Ever since the Iran deal was announced, it has been widely presumed — by Republicans, and some neutral observers — that the battle over it in Congress will inevitably be a political winner for the GOP. The Iran debate just seems risky for Democrats — it involves negotiating with the enemy! — and Beltway punditry often assumes that debates over national security always favor Republicans, because, well, partly because Republicans are very good at saying so.

But in an interview with me, David Axelrod — the chief strategist of Barack Obama’s two successful presidential campaigns — made the opposite case. He said the Iran debate actually could favor Hillary Clinton and Democrats, and put the GOP presidential nominee in a politically untenable spot. That is, if Democrats prosecute it correctly.

“Broadly, I don’t think it’s at all clear that Americans are opposed to this,” Axelrod said. “Americans recognize that a verifiable agreement is a better option than war.”

“The key question here is, If you walk away from this, then what?” Axelrod continued. “It’s the responsibility of every single politician, Republican and Democrat, to answer the what’s-the-alternative question. And ‘let’s go to tougher sanctions’ is not a real answer.”

As many Democrats remain undecided about the substance of the deal, some also appear skittish about the politics of backing it. One exception has been Clinton, who spoke positively about the deal after it was announced. In so doing, she may have offered a template for how Dems should talk about it, hailing it as an “important first step” while stressing that “the agreement will have to be enforced vigorously, relentlessly,” an apparent nod to worries that Iran might try to cheat.

Nobody knows how the debate over the deal will play throughout the hot month of August, and both sides are gearing up to spend huge sums to pressure lawmakers back at home. It will also come up repeatedly for the presidential candidates. Asked whether it was reasonable for some Dems to be skittish about the politics of the deal, Axelrod said he thought Dem lawmakers were mostly worried about offending donors, not voters. And he suggested — perhaps counterintuitively — that its very riskiness could play Clinton’s favor.

“For her it’s very advantageous to stand by this agreement,” Axelrod said. “There is a perception of risk associated with that position. Her standing strong for it will strengthen her with the Democratic base. And I think it will strengthen her generally, because the picture of her taking on an issue that may have some risk, and standing by her principles on it, will help dispel some of the attacks on her.”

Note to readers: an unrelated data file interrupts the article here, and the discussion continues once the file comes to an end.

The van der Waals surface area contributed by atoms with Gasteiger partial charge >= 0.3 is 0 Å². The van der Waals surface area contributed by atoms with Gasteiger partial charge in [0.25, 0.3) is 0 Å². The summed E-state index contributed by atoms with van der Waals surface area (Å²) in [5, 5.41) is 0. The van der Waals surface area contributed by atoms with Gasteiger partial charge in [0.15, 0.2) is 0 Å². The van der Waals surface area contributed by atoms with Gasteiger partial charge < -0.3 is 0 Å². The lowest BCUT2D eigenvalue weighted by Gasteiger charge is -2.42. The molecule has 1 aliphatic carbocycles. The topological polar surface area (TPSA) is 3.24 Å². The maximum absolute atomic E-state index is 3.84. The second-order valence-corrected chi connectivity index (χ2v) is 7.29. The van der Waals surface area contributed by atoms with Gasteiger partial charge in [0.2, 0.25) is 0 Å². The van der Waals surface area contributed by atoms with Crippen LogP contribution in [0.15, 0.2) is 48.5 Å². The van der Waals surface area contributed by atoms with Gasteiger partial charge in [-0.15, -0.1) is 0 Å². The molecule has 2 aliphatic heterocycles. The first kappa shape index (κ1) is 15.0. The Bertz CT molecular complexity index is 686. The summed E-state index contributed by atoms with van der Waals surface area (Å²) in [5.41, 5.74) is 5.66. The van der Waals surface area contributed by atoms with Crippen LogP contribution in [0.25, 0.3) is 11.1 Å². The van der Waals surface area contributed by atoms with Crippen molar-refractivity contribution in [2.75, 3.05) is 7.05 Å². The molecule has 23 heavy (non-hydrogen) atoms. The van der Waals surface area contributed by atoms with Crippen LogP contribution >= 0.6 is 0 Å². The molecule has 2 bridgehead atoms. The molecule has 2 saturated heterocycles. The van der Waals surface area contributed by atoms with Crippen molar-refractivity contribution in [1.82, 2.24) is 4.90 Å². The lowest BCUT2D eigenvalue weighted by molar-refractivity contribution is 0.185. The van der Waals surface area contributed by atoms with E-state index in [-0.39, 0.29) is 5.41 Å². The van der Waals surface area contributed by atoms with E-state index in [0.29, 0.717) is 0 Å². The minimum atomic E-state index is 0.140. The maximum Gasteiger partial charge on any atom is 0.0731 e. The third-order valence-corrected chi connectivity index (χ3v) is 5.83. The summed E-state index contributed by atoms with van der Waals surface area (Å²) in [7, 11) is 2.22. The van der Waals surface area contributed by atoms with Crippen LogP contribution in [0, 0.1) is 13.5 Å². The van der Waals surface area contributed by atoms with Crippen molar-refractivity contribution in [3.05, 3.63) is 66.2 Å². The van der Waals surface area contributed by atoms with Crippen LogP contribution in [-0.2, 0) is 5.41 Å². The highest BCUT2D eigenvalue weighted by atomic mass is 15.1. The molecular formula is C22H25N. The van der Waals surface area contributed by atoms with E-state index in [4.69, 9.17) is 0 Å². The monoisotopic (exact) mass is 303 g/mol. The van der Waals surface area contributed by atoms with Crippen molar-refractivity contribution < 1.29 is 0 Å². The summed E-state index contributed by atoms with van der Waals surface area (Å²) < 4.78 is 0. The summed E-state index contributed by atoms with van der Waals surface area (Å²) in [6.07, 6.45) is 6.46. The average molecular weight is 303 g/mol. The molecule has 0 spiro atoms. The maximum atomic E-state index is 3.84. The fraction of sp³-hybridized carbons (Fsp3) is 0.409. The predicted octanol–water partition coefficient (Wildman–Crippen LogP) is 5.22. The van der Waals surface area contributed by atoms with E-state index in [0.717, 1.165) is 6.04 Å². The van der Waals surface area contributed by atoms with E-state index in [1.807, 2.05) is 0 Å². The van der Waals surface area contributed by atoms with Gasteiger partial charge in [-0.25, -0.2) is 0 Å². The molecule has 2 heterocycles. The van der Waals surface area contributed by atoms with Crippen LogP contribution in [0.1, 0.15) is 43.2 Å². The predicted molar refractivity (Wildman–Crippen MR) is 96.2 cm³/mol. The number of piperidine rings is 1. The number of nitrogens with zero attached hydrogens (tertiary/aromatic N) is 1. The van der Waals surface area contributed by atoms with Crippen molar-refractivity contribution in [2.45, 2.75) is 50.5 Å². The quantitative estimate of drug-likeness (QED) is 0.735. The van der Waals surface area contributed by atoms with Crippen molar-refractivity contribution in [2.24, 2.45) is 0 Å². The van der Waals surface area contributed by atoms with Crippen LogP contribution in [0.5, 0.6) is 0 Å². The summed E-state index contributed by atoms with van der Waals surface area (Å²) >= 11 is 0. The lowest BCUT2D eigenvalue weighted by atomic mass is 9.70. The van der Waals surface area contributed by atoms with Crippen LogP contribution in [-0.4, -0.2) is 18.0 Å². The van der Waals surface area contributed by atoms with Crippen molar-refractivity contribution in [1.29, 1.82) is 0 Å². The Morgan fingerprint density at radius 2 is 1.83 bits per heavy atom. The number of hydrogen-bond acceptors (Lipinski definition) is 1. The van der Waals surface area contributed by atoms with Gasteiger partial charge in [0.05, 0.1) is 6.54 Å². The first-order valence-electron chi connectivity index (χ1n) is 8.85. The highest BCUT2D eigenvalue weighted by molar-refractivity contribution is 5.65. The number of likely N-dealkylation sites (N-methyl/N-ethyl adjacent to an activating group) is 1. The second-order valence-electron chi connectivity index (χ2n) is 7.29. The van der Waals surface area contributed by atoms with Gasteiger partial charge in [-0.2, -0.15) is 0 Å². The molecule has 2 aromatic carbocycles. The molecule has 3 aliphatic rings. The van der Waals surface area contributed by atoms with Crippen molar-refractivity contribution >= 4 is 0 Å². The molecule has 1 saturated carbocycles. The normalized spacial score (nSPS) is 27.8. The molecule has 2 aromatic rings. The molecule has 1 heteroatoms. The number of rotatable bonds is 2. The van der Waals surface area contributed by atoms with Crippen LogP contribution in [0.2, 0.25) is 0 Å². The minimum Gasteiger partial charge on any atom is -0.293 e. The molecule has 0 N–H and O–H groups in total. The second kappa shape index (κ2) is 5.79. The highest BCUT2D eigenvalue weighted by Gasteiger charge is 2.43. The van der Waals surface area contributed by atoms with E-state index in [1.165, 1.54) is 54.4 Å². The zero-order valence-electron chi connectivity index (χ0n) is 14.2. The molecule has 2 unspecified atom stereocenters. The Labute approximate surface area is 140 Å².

In the 2012 presidential race, Mitt Romney seemed to appreciate the public’s war-weariness, sometimes downplaying GOP hawkishness. But since then, the international outlook has changed, and Republicans won in 2014 partly by attacking Dems as weak on ISIS and Russia, which suggests perhaps they could win the argument over foreign policy in 2016, too.

Axelrod acknowledged the changed environment, but still said Americans would ultimately support diplomacy with Iran.

“In 2012 you didn’t have ISIS, Russia was more cooperative, it was a different environment,” Axelrod said. “But I still don’t think this means people are eager for military engagement with Iran. I think that the logic of a tough, verifiable agreement, as opposed to military action, is going to be the majority opinion in this country.”

Axelrod added that the Iran debate could end up hurting the eventual GOP nominee, who will be required by the base to promise to undo the deal during the primary — and then struggle to explain that position in the general.

“Iran is like the health care debate for Republicans,” Axelrod continued. “They’re filled with rage but not with ideas. There hasn’t been anyone who has articulated a generally viable alternative. They can get away with thundering outrage in the primary, but when you get to the general, you’re going to get scrutinized more closely.”

“The Republican nominee is going to be faced with, ‘okay, what are you going to do?'” Axelrod also said. “There is no surgical way to take out the Iran nuclear program. You’re talking about a major military commitment. So I think it becomes a risky proposition for the Republican nominee.”

But it’s not inevitable that the American mainstream will see the situation as nothing more than a choice between the Iran deal and war. Couldn’t Republicans muddy those waters and create the impression that there’s a third way?

“That is the challenge for Democrats — to expose the fact that there is no third way,” Axelrod said. “If Republicans muddy the waters, that’s a dereliction on the part of Democrats. There is no third way. The emptiness of that argument needs to be exposed repeatedly and aggressively.”